2 John — Fatherly Advice to a Woman and Her Family

Only a single chapter long, 2 John is another memo written by an important leader in the early church to address a matter of concern with a follower of Christ. The author of this epistle identified himself simply as, “the Elder.” Although there is no other concrete evidence to suggest that it was written by John, the brother of James and son of Zebedee, the similarity in style, vocabulary and other details closely resemble those of John’s Gospel, 1 John and Revelation, wherein John identified himself as the author. [Nelson’s Complete Book of Bible Maps & Charts © 1996, by Thomas Nelson, Inc., p. 473].

Bible scholars estimate that the letter was written about the same time as 3 John—around A.D. 90—most likely from his headquarters in Ephesus. It is addressed anonymously “To the elect lady and her children.” Some experts insist this designated a particular, though unnamed, woman and her family; others say it was a coded reference to an entire congregation. Although brief—a mere thirteen verses long—the letter is still relevant today in its warnings against false teachers.

2 John Chapter 1
As mentioned above, John opened his epistle by identifying himself only as “The elder.” (2 John 1:1). By the time this letter was written, John was likely the oldest still-living member of the original Twelve Apostles, since (according to Fox’s Book of Martyrs) the others had all been killed for their faith by the end of the first century, A.D. He said to the “chosen lady and her children,” that he and “all those who know the truth” truly loved her.

Regarding that truth, John indicated that it is something that “remains in us, and it will be with us forever” (v. 2). The Greek word, menousan, translated in the World English Bible and some other versions as “remains,” can also mean “abides,” “continues,” “dwells,” “endures,” or “stands.” In the third verse, John gave the traditional blessing of “Grace, mercy, and peace…from God the Father, and from the Lord Jesus Christ,” along with the added identification of Jesus as “the Son of the Father, in truth and love.”

John expressed his joy at having “found some of your children walking in truth” (4). There is no specific mention of others of the woman’s children (or members of the congregation, if this was secretly addressed to a church) not doing so. He then begged her, referring to the woman as “dear lady,” to “love one another,” as followers of Christ had been commanded “from the beginning” (5). It was John the Beloved, in the gospel that bears his name, who first quoted Christ as giving the commandment three times that His disciples should love one another (See John 13:34, 15:12 & 17). Just as he also quoted Jesus in John 14:15 and 21, the aged disciple indicated in 2 John 1:6 that to love God was to “walk according to his commandments.”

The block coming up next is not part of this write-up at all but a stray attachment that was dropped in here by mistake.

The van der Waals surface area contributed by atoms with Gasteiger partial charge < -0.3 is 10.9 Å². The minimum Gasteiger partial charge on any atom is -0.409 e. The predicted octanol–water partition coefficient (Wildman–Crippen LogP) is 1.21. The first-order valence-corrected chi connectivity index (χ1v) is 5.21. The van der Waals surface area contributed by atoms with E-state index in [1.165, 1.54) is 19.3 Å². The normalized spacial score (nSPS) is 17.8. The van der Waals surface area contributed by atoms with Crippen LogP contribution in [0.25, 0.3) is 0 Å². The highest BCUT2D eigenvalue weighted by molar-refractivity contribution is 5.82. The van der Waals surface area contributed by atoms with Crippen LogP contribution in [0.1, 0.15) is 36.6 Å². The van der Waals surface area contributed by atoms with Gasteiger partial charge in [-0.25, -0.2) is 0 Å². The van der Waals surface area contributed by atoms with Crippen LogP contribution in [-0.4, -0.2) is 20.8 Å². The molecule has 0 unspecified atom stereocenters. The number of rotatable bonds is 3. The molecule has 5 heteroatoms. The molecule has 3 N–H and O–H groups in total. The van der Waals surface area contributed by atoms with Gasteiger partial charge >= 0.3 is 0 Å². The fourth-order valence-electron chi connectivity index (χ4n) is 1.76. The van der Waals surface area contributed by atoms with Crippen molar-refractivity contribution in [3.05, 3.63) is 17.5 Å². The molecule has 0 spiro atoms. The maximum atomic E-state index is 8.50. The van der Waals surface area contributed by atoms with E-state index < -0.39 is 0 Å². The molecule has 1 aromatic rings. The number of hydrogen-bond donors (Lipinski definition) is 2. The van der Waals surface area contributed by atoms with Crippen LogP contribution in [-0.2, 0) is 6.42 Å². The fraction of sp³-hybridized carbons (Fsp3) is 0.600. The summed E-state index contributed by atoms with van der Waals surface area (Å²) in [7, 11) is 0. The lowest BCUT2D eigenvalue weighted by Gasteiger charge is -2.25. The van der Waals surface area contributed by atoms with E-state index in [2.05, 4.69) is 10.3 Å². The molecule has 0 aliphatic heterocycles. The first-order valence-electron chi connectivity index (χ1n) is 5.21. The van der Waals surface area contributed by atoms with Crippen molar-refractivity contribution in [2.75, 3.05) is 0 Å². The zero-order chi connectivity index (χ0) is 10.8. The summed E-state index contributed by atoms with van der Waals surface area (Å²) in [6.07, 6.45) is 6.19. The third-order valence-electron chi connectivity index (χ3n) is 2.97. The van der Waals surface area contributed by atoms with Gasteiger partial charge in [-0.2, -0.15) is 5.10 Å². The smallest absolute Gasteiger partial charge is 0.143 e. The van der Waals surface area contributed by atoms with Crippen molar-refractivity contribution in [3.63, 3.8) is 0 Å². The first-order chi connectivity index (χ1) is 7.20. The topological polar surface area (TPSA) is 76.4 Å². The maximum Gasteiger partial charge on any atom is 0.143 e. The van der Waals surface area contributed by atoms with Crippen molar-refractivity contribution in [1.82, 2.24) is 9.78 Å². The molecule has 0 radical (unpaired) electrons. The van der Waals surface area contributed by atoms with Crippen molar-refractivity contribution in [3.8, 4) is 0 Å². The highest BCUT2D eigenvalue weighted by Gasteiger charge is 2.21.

In verse seven, John broached the subject which appears to be his main reason for writing this letter. He said, “For many deceivers have gone out into the world, those who don’t confess that Jesus Christ came in the flesh.” He was most likely referring to the gnostics—a group not unlike modern humanists—who denied that Jesus was any more than an enlightened human being, rather than the Son of God. John went so far as to call these people antichrists. He then warned the woman and those affiliated with he to watch themselves, “that we don’t lose the things which we have accomplished, but that we receive a full reward” (1 John 1:8).

John asserted that anyone who doesn’t remain/continue/dwell/abide/endure/stand “in the teaching of Christ, doesn’t have God,” while the person who does live according to Christ’s teaching “has both the Father and the Son” (v. 9). He warned that she should not welcome anyone who comes to her teaching anything other than the doctrine communicated by Jesus or His disciples, since to do so is to participate in that false teacher’s evil deeds (10-11).

In closing, John indicated that he had more to say, but he preferred to communicate in person, rather than by letter (12). Cryptically, he concluded with greetings from “The children of your chosen sister” (13). Whether this was the family of an actual person or a sister church, we are not told.

Just as in John’s day—and, perhaps, even more so—today we have so many counterfeit religions and teachings out in the world. Jehovah’s Witnesses, Mormons and other representatives of false teachings appear on our doorsteps, offering printed materials and other resources that deny Christ was the Son of God and the Son of Man. So-called Christian teachers twist the Scriptures and promote love of self, rather than love of God and others. Every day, church-goers are led astray by the latest “new revelation” shared by those who claim to know God but are really working against Him.

It is important now, as then, that followers of Christ familiarize themselves with the teachings of Scripture, so that they can recognize counterfeits. The only way to “walk in the truth” is to know it, and then obey it, as John exhorted us in his gospel and other writings. When people come sharing their beliefs, we need to listen carefully to what they are saying and compare it to the written Word of God. If anything does not ring true to Scripture, then politely correct the error. If the people you are talking to won’t listen, then it’s best not to continue to associate with them, so that you do not take part in their sin. I know these are not easy words to swallow in our ultra “tolerant” society. However, this is what one of Jesus’ most faithful servants wrote to the early church, so we would do well to take it to heart.

Quotations from Scripture are from the World English Bible (WEB), Public Domain